The Chevalier is especially interesting in this situation because he seems such an unlikely person to be so obsessed. He would never have chosen to live a tragedy of love—it is almost as if, with cosmic irony, love has chosen him. When the story begins, he is only seventeen years old, finishing a philosophy course at Amiens, the beloved son of “one of the best families,” a young man “leading such a docile and orderly life that my masters held me up as a model to the school.” He describes his temperament as “naturally gentle and tranquil,” with an inclination to study and a career of promise awaiting him in either the Church or the army. Then, as if by a stroke of destiny, he meets Manon, a woman younger than he, and is instantly, totally caught in an all-consuming love affair that completely alters his life. While professing his desire to be guided by rational principles and traditional religious precepts, the Chevalier becomes a man of instinctive, emotional responses whose only vital religion is a worship of the cult of love. What makes him so compelling as a character is his (and Prévost’s) ability to make his behavior seem logical and his commitment almost holy. Thus, his actions are entirely consistent with his nature. The lesson is that none among us is safe.
Although Manon never wavers in her profession of ardor for des Grieux, she is also always ready to respond to the offers or advances of any wealthy admirer. Whenever des Grieux chastises her, she claims that her actions are motivated by a wish to provide the means for the couple to enjoy a comfortable, carefree life. Her sincerity is never in doubt, but her instinct seems always directed toward the protection of her position and her pleasure. Her self-possession and her selfishness begin to counteract her beauty in the eyes of des Grieux, but he nevertheless remains completely in her power. He understands what is happening to him, but he cannot control his actions or feelings.
As the narrative continues, the Chevalier gradually is drawn into a narrowing cycle of action. Short episodes of satisfaction with Manon are interrupted again and again by other suitors and jealous rivals. He is always in combat against some adversary for her heart or his honor, and his life is reduced to a series of schemes and calculations to avenge himself, get more money, and find a hideout for himself and Manon. Never really a criminal (even when he gambles, steals, swindles or, finally, kills without compunction), he becomes an outlaw to the “honest” world, an outcast among his friends and family, and a figure of opprobrium in his own eyes. No longer capable of calm reflection, he has become a man of radical extremes whose rage is only partly against his fate because it is also against himself for what he knows he has become. Even then, he still believes in love, for not only Manon but as one position of certainty amid the chaos of existence.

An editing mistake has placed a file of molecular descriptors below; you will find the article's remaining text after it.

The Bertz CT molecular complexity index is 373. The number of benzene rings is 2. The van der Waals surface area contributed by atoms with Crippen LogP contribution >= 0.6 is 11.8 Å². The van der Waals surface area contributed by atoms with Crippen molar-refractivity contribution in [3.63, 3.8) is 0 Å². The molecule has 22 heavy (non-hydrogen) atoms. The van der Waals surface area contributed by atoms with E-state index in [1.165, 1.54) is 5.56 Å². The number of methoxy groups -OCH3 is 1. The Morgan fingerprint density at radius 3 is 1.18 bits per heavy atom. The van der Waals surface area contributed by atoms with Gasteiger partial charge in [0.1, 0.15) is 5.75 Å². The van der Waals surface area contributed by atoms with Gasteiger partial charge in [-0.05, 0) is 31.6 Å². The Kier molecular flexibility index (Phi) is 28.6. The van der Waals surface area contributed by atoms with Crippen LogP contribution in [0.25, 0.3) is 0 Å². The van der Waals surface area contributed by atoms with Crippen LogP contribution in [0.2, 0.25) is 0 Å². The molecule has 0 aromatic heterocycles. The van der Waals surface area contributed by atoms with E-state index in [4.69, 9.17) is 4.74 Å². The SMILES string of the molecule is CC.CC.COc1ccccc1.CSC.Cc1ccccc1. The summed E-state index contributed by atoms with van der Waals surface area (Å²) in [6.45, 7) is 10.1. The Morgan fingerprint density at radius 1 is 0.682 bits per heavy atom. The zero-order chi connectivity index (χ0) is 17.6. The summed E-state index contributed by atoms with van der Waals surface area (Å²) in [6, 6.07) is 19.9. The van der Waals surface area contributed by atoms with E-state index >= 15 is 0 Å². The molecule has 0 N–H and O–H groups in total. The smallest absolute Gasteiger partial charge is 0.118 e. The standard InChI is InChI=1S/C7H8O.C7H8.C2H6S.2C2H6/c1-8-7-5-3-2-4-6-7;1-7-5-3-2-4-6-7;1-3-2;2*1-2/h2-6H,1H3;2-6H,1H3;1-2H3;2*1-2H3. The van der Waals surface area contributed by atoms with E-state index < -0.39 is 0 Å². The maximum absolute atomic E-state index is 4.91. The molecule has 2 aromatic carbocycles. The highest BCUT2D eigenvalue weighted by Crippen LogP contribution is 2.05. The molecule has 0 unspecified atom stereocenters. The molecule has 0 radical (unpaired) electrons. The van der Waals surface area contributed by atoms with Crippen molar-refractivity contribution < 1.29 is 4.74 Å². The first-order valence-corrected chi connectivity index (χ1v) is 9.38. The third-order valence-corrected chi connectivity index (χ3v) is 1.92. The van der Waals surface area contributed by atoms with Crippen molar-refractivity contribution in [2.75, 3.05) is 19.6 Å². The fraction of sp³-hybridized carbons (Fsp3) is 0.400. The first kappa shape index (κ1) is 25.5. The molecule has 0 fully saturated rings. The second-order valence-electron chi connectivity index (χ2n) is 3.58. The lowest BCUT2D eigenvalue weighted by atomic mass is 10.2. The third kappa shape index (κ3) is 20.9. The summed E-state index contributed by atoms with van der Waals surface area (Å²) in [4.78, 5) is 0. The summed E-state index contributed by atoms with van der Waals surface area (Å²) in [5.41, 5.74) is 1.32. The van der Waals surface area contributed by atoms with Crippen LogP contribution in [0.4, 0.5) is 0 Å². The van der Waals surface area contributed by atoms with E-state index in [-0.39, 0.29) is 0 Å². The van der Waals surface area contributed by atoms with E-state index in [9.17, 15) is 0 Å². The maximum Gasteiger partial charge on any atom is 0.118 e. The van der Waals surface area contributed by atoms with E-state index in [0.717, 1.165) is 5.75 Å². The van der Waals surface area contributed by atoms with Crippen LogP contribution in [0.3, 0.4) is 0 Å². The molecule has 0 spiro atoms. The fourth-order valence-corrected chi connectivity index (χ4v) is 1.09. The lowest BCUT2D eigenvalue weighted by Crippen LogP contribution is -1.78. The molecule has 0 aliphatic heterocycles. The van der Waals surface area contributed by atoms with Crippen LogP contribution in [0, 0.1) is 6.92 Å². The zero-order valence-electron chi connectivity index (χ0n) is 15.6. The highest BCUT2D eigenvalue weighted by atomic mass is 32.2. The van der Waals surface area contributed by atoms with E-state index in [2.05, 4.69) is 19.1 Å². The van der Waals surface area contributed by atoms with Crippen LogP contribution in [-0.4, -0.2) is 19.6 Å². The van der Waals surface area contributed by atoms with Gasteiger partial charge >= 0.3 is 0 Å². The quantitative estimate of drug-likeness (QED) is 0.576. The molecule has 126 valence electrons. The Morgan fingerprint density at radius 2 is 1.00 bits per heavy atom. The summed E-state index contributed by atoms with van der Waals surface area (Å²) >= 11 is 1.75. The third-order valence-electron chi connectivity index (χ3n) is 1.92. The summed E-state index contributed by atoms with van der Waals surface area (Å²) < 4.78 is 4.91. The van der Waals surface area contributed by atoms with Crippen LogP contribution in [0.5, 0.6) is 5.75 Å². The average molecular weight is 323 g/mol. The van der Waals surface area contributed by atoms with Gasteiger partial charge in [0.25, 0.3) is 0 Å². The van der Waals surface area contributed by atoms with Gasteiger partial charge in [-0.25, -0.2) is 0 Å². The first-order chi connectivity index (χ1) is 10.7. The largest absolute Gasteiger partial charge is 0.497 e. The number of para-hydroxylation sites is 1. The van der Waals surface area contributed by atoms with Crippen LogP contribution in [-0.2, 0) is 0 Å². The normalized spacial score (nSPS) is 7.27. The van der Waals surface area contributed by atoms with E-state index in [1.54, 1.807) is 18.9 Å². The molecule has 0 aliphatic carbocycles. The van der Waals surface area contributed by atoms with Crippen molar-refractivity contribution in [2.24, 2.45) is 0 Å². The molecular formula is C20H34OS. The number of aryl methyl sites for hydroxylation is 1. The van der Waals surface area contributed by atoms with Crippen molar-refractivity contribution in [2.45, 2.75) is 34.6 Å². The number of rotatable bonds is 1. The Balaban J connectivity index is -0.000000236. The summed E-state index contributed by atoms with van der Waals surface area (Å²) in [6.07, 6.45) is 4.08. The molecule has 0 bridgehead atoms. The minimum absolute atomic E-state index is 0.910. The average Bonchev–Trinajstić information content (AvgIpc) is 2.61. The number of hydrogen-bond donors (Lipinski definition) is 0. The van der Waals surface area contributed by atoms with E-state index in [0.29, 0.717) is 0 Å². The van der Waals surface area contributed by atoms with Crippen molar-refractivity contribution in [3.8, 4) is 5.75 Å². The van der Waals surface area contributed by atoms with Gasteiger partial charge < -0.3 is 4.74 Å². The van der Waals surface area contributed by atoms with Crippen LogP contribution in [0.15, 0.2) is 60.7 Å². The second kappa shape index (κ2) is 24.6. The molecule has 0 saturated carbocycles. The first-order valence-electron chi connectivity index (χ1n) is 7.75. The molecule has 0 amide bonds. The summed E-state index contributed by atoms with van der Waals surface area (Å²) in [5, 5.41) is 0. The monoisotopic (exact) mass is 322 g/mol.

When Manon dies in his arms in the American wilderness, to which they have been exiled, he is finally freed from his obsession, but his freedom is empty, for he has lost the energy that, as William Blake observes, is the source of eternal delight. Like Achilles, he has agreed with his fate, which was to blaze fiercely, if briefly, in the firmament of love. For most people, this life would be as destructive as it is for the Chevalier, but after reading Prévost’s account, how many would not be tempted to take the same risks?
Memoirs of a Man of Honor
Near the end of his literary career, Prévost was able to summon the creative energy that illuminated Manon Lescaut one last time. In 1745, he completed Memoirs of a Man of Honor, the story of a young man from the country who tests his principles against the temptations of a wicked, fascinating city. Memoirs of a Man of Honor is similar to Memoirs of a Man of Quality, but in the later work, Prévost has removed the distancing device of the older narrator and has permitted the young man to tell his own story with no intervening devices to soften the impact. The young man is similar to des Grieux (and to Prévost), but his sacred honor is strong enough to resist the charms of the demi-Manons he meets. The social world in which he moves is almost a character in itself—society as an endless pleasure party, with Paris a cross between Daniel Defoe’s teeming London and John Cleland’s world of sex in Memoirs of a Woman of Pleasure (1749; better known as Fanny Hill, 1938).
The Man of Honor is discovered by the author in a dungeon somewhere in Germany, where he relates the events of his life, beginning with the end. “I come from a deep and horrid dungeon,” he begins, and then proceeds to explain how he got there. The narrative is essentially the development of a philosophy and a sensibility—the test of unpolished, rustic virtue by the allure of a decadent, too-knowing city. It is as if a walking embodiment of the philosophies of John Locke and Jean-Jacques Rousseau were set as a challenge to the old order, the ancien régime trying to convert the force that eventually will destroy it. At the conclusion, the force is temporarily confined but still fresh and unconverted.